Watchdog Conference“Initially they [the people at the Center] would answerour questions in person, as long as they could tape record it.After we asked about finances, they wanted questions writtendown and sent to them in advance. Then they finally said,‘We’re tired of you guys. We’re not answering anything else.’And they completely cut us off…. [When] we asked to lookat their financial records [at the 23,000 checks the Centerwrote over two years], they hired an independent attorneywho began threatening me, then my editor, then the publisher,and told us, ‘You’d better be careful of the questionsyou ask and the stories you come up with,’ and cited libel lawto us. So we were under threat of lawsuit for two years,basically during the research phase of the series.”A new twist regarding the involvement of outsiders inmonitoring the actions of reporters and their use of sourcessurfaced in a front page story, published on July 28, 1999 inThe New York Times and written by Watchdog conferenceparticipant Doug Frantz. In his story, “Journalists or Detectives?Depends on Who’s Asking,” Frantz revealed ways inwhich former journalists work as “investigators” for peopleinvolved in legal cases. To “gain access to sources whowould be unlikely to speak to a private investigator,” these“detectives” posed as reporters. The article focused on thispractice during the legal fight involving Koch Industries.Susan Kelleher: Investigation of an infertility clinic. “Mynewspaper has a policy that we have to quote everybody onthe record. No one is allowed to be quoted anonymously inour paper. I am enormously grateful for that [policy] becauseit has made me a very hard-working reporter. Had Ibeen allowed to use anonymous sources a lot, I probablywould have gotten myself into some trouble, especially earlyon when I was not really wise to the ways of the people whotried to manipulate. Also I think that the stories were muchmore solid. They had much more credibility, and I think thepeople also felt good about their participation in them.”“Before anybody participates with me in a story, in thesense of a source, I tell them how I work. I tell them they haveto go on the record. I tell them I am going to be asking otherpeople about them, that even though I find them really nicepeople, I am still going to have to check them out. I ask themwhat their concerns are. I tell them what my concerns are. Itell them I don’t like to be lied to and that if I find out thatI’m lied to I get really upset. I tell them basically everythingthey ask me. If they want to know anything about anything,if I have an answer to it, I’ll give it to them.“I basically give them a choice of whether to be a part ofthe story as opposed to controlling the content. I say tothem, ‘Once you agree to talk to me, that’s it. You don’t reallyhave control, but you do have control to the degree you wantto participate. And once you are on the record, if there’ssomething you don’t need me to know, then don’t tell mebecause it’s going to be on the record, and we’re not goingto be playing games.’”Journalists at the Watchdog conference agreed that thepractice of relying on anonymous sources is becoming morewidespread. No group of reporters uses them more oftenthan members of the Washington, D.C. press corps. Onepanel member commented on troubling aspects of thispractice:Murrey Marder: “I was absolutely horrified to find out,when the Committee of Concerned Journalists was doing itsconference in Washington, the explanation given by theWhite House press about why they’re being entrapped bytheir sources into non-identification. [They don’t give] evenremote identification, not just inability to identify the person,but inability to identify whether they were coming fromthe right, left, center, upside down, or what. That, to me, isinexcusable, to have an absolutely blank source out there.There is no reason to get entrapped in that.” ■False Sources and Misleading InformationJournalists put the public’s trust in peril when theypublish stories in which a source has either given false leadsor misleading information. Yet some journalists at theconference worried that this is happening more frequently.Roy Gutman: “The worst kind of sourcing is the falseindependent source. We had that all last year through theKen Starr investigation, where he was identified in a lot ofpapers as ‘a lawyer close to the case’ or ‘sources close to thecase’ or ‘lawyers familiar with the investigation’ without[reporters] saying which side he was on. I don’t mind peoplewho quote anybody as long as they identify which sidethey’re on. But when Starr, who is the prosecutor, is identifiedsimply as ‘a knowledgeable attorney,’ and then he putsforth an accusatory quotation, to me that’s unforgivable onthe part of the reporters who bought that. But that was hisground rule: ‘You can quote me, but you can’t identify me,even which side I’m on.’ I think that’s a deal that shouldnever have been made.”The article that follows presents an even more troublingsituation. It illustrates what can happen when informationis provided by an anonymous source, then presented againand again by reporters as a fact to support an allegation.In this case, the public wasn’t given the opportunity to beskeptical about its authenticity because there was no indicationof how reporters had received the information orwho provided it.8 Nieman Reports / Fall 1999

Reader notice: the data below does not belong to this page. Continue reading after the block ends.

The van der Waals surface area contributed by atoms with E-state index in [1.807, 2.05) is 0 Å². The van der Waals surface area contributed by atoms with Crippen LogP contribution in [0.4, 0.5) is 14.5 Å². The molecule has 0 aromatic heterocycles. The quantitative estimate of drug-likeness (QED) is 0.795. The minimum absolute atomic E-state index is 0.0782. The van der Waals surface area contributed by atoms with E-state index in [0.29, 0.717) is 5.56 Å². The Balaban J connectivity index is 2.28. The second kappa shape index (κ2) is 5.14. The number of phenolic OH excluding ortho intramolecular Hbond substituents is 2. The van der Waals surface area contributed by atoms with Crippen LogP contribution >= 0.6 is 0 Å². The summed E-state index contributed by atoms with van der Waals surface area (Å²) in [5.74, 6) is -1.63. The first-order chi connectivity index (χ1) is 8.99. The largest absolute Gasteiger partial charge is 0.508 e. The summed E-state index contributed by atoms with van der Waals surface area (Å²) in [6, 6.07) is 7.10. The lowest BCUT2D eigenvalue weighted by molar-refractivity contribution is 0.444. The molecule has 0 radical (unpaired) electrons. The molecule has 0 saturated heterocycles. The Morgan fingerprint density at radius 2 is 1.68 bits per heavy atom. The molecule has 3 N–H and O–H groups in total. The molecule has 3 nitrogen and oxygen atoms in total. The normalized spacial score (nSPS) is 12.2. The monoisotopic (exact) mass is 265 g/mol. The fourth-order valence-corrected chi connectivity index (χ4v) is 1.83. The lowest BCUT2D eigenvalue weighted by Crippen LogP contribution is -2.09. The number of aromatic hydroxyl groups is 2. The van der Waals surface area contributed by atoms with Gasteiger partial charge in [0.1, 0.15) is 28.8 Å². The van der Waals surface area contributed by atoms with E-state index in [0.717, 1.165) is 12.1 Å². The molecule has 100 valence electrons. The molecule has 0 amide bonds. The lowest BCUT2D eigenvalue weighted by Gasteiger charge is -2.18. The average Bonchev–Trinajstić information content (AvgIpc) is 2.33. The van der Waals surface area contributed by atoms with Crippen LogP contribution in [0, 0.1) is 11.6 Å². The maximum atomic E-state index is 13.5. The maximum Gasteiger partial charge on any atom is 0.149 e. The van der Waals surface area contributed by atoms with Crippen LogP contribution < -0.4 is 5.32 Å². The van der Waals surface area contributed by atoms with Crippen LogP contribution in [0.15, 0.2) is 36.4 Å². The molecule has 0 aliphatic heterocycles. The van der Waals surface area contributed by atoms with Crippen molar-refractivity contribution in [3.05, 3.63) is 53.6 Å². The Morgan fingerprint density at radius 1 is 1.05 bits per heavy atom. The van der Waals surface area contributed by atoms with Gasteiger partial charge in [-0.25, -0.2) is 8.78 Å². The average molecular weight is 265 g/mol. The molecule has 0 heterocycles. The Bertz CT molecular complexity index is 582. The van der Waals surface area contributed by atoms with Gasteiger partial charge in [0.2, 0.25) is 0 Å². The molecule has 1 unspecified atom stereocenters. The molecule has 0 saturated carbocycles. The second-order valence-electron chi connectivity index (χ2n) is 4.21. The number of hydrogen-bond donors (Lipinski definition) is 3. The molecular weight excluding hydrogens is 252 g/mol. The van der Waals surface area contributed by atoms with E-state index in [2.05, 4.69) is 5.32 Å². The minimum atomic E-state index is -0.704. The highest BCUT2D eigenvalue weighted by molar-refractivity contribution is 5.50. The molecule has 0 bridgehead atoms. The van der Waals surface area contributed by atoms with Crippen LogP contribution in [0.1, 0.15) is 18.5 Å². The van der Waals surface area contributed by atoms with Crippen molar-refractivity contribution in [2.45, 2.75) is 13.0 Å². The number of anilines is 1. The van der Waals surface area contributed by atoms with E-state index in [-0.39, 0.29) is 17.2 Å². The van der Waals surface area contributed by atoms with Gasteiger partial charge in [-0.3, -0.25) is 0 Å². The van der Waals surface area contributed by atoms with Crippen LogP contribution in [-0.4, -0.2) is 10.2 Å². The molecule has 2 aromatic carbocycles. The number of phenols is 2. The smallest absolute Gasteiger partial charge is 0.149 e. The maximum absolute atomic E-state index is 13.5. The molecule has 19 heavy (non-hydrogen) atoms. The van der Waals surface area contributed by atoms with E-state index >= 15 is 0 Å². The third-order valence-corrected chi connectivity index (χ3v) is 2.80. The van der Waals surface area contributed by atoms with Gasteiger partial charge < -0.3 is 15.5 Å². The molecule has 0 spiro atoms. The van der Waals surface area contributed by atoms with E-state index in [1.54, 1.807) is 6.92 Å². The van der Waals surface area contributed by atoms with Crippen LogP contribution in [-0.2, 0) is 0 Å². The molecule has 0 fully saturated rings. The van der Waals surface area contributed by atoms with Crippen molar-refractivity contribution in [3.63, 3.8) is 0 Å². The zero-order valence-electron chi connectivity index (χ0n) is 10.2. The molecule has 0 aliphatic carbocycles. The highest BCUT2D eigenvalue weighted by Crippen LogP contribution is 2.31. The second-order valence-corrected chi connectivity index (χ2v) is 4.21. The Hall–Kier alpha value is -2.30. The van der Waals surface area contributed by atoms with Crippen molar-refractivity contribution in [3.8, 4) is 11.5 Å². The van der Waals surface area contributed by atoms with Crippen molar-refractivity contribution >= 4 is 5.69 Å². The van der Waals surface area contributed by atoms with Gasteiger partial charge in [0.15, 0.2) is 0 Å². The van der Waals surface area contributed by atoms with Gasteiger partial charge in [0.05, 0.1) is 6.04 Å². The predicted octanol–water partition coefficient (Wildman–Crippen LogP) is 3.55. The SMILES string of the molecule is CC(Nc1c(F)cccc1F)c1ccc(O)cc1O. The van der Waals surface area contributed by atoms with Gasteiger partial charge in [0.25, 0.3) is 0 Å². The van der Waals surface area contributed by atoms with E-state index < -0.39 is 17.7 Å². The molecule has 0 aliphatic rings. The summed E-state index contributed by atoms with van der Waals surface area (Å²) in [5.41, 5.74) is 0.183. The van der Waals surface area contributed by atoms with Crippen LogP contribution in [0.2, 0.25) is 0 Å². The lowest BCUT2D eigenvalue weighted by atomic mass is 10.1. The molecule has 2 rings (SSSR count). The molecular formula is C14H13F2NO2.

In Reporting on Whitewater, an AnonymousSource Misinformed the PressBy Gilbert CranbergWatchdog ConferenceSavvy newspaper readers know to be on guard wheninformation in stories is attributed to anonymous sources.But what if a news organization relies on an unidentifiedinformant and withholds that fact from readers? The publicthen is robbed of a precious opportunity to be skeptical.A glaring case in point: Whitewater.The 1996 prosecution of James and Susan McDougal byIndependent Counsel Kenneth Starr featured testimony byFBI agent Michael Patkus. According to news stories at thetime, Patkus testified that nearly $50,000 of a fraudulent$300,000 loan from David Hale to Susan McDougal wasdiverted to benefit the Whitewater Development Co., i.e.,the Clintons. The “fact” of a tainted $50,000 benefit to thePresident dogged him thereafter in the press and became amajor focus of attention in the Whitewater saga.One small problem: There was no such testimony byPatkus. [For a detailed description of how major newsorganizations wrote “carelessly, or incompletely, or justplain falsely” about the facts, see “Getting It Wrong onWhitewater,” Nieman Reports, Winter 1997.]In a nutshell, the so-called nearly $50,000 benefit to theWhitewater Development Co. was in two chunks. One chunkdid not come from the corrupt $300,000 loan, nor did Patkussay it did despite press reports to the contrary. It came fromanother, apparently legitimate, bank loan to James McDougala year earlier. The second chunk was only briefly inWhitewater’s name and did not benefit the Clintons.So how did news organizations come to put words inPatkus’s mouth? They did it, I’ve recently learned, becausethey gave credence to what they were told privately by Starr’sdeputies about the so-called benefit during the 1996 trial.This information was then incorporated into stories withoutinforming readers that anonymous sources were at work.More than two years later, Starr himself went public withthe same erroneous recital in his impeachment testimony tothe House Judiciary Committee. “Based on our investigation,”he told the Committee, “we now know that some$50,000 of that [$300,000 fraudulent] loan went to benefitthe Whitewater corporation.”When the Office of the Independent Counsel was proddedby me and Iowa’s Senator Tom Harkin, at my request, toexplain the basis for Starr’s testimony, Deputy IndependentCounsel Edward J. Page replied to Senator Harkin on April13, 1999: “The testimony in the first McDougal trial servedas the basis for Judge Starr’s testimony,” Page wrote. Sent acopy of Patkus’s actual testimony and asked to square it withhis letter, Page was unable to offer a coherent explanation.The rationale for use of unnamed sources is that it servesthe public’s need for information it would not get otherwise.In this instance, the public was served up misinformation.Worse, the misinformation was given spin, by one party to adispute, and presented as fact. Worse still, the press continuouslyconcealed the existence of a confidential source, thuscompounding its flimflam of readers.If you are keeping score, score one for the Office of theIndependent Counsel, which succeeded in spreading itsslanted version of the facts widely; score one also for thepress, which had another juicy scandal story. The losers: adeceived and deluded public.Now, when the press is awash with concern about credibility,seems a good time for news organizations to levelwith the public about how they mishandled this story.However, such a confession would require members of thepress to disclose that Starr deputies were confidential sources.And breaching a promise of confidentiality, of course, isconsidered a journalistic no-no. But it isn’t always.The rock-bottom reason for source confidentiality is tobenefit the public. It would be perverse if the promise ofconfidentiality became, instead, a device to hoodwink thepublic. Implicit in the press-source bargain is that newsorganizations will protect identities in return for trustworthyinformation. When sources fail to live up to their end ofthe bargain, the press ought to blow the whistle. Besides,when the Independent Counsel’s office went public with thesame information it had earlier given reporters privately, itwaived confidentiality for all practical purposes.Anthony Lewis recently disclosed in his column the nameof a confidential source in Starr’s office who had misled himregarding an unrelated matter. Lewis did it both because ofthe deceit and because he learned that the source had toldthe same distorted story, on the record, to Bob Woodward.The Gannett Newspaper Division’s principles of ethicalconduct put it this way: “All sources should be informed thatthe newspaper will not honor confidentiality if the sourceshave lied or misled the newspaper.”Whether the expectation of honesty is implicit in thepress-source relationship or whether it is spelled out explicitlyto the source at the outset, it’s imperative that the pressexpose deception whenever possible. Otherwise, anonymoussources will enjoy a shield for duplicity. All the morereason, then, for journalists to come clean about theirshoddy reporting on Whitewater. ■Gilbert Cranberg, former Editor of The Des MoinesRegister’s editorial pages, teaches journalism at theUniversity of Iowa.Nieman Reports / Fall 1999 9